For four decades now, American conservatives have deployed a discomfitingly successful meta-media strategy: work the refs. Complain endlessly of left-wing bias in the mainstream media, and you can deflect its criticism. Insist that your issues are being under-covered by liberal outlets, and you can push them self-consciously to the right. It is, at this point, a familiar strategy, but it’s somehow never lost its potency, as anyone who lived through the most recent presidential election — in which a minor scandal relentlessly promoted by right-wing actors received more coverage than any other issue — can attest. The refs are, apparently, endlessly workable.
But the refs are changing. The “mainstream media,” understood as the country’s major print publications and television-news outlets, are no longer the most important sources of information. The rise of the internet, and the software companies that dominate it, has installed a new group of media-elite gatekeepers: Facebook CEO Mark Zuckerberg, Twitter CEO Jack Dorsey, and their peers, whose control of billion-user platforms (hundred-million, in the case of Twitter) places them at the apex of a new informational ecosystem. Faced with these titans of technology, American conservatives will surely have to change their strategy. These are intelligent and thoughtful men who’ve no doubt learned from the multi-decade capitulation of legacy media to the disingenuous complaints of right-wing operatives.
On the other hand … why mess with success? The Washington Post’s Tony Romm reports that “Twitter and Facebook are scrambling to assuage conservative leaders who have sounded alarms — and sought to rile voters — with accusations that the country’s tech giants are censoring right-leaning posts, tweets, and news.” Both Dorsey and Zuckerberg have conspicuously — in what one imagines is a pointless gesture of reasonableness and self-criticism — spoken about the purportedly liberal politics of Silicon Valley, which Zuckerberg described in a congressional hearing as an “extremely left-leaning place.”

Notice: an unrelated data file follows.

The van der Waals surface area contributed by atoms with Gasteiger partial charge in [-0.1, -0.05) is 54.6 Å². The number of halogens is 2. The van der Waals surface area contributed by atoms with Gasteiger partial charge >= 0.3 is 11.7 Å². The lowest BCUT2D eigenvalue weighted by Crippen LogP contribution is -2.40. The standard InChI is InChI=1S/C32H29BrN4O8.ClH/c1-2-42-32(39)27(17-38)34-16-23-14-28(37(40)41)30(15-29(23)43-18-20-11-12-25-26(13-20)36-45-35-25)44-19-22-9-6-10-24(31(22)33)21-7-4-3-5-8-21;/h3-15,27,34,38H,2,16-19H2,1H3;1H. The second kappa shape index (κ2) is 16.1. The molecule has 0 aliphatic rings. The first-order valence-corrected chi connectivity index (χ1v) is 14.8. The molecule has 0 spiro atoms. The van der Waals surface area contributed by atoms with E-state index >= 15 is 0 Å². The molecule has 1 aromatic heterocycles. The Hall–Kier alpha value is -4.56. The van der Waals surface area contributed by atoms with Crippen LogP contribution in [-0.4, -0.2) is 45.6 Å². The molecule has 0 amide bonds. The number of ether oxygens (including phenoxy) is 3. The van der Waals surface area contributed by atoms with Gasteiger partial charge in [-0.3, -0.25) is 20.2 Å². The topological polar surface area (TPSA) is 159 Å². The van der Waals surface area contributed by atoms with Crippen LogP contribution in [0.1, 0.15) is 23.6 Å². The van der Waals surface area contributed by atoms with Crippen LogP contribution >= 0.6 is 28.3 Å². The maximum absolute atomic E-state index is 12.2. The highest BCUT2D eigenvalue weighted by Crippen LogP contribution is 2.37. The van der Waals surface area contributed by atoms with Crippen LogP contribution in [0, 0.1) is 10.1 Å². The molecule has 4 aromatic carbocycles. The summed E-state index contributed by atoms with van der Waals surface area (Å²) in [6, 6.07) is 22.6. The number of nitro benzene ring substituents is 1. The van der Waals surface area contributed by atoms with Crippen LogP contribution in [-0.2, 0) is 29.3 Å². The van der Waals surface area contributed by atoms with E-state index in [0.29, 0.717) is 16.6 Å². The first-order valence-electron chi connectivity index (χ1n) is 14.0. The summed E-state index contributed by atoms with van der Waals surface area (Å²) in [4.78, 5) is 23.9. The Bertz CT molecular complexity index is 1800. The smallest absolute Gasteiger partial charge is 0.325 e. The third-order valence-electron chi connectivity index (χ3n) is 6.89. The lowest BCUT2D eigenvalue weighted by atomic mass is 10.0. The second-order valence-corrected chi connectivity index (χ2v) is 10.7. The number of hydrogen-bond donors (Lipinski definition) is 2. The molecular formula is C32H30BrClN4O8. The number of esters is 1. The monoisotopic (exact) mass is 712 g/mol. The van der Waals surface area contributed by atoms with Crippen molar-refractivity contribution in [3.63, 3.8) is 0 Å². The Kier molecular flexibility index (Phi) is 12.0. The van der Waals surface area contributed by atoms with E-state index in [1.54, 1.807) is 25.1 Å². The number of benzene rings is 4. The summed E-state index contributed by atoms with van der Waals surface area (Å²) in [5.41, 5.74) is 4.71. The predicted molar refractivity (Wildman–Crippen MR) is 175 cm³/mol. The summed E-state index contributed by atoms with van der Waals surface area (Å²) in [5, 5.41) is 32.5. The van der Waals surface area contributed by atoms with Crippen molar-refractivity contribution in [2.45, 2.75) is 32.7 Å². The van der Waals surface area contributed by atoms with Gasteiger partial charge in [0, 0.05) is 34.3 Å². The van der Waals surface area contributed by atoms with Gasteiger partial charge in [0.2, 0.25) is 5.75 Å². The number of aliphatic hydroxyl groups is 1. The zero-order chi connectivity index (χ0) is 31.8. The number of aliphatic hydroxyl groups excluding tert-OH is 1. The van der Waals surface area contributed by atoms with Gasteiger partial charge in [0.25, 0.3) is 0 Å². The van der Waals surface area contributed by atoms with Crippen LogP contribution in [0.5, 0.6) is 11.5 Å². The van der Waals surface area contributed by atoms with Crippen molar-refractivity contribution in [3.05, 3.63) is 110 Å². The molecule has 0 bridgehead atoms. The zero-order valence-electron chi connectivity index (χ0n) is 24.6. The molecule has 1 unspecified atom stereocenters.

Dorsey went so far as to host “a rare private dinner with Republican leaders and conservative commentators … as a way to build ‘trust’ among conservatives who have long chastised the company.” Fox News commentator Guy Benson was among the conservatives in attendance; afterward, he tweeted, “Thank you, @jack, for meeting with a group of conservatives in DC tonight. Much work must be done to build and rebuild trust — as we discussed at length — but step one is actually talking. Appreciate it, sir.”
The question raised by Benson’s tweet is, of course: What has caused conservatives to lose trust in Twitter? Sifting through the Post article, you can identify only three specific complaints: one, that Dorsey “runs a platform that’s supposed to be neutral even though he’s tweeted about issues like immigration, gay rights and national politics”; two, that Twitter and other social networks “secretly limit the reach of their content”; and three, that Twitter Moments — Twitter’s editorial section, which collects tweets around specific news stories or trending topics — “often paints right-leaning people and issues in a negative light, or excludes them entirely.”
That either Dorsey or Zuckerberg might be taking these complaints seriously is troubling. What’s galling is not the staleness of the charges — reporters are too liberal to neutrally cover politics! Editors suppress conservative stories! Newspaper coverage is biased against conservatives! — but the context in which they arrive. The conservative movement has found itself with complete control of the federal government and in power in a majority of states across the country — and it’s taken that power thanks in a large part to social media like Twitter and Facebook.
It’s nonsensical to argue that Twitter suppresses conservative “content” when it is, for all intents and purposes, a propaganda machine for the president, one that doesn’t just allow him to spread lies unimpeded but seems to incentivize their dissemination. It’s outrageous to hear Trump campaign manager Brad Parscale in one breath accuse Facebook of “censoring” conservative news stories and in another describe it as “the method” by which Donald Trump won the election. What bias can possibly be claimed when social media enables a right-wing “attention backbone” with no equivalent on the left? Dorsey and Zuckerberg, in their Quixotic quest to address the disingenuous complaints of people like Parscale and Benson, talk a lot about the purportedly liberal beliefs of Silicon Valley. They would do better to talk about its manifestly conservative outcomes.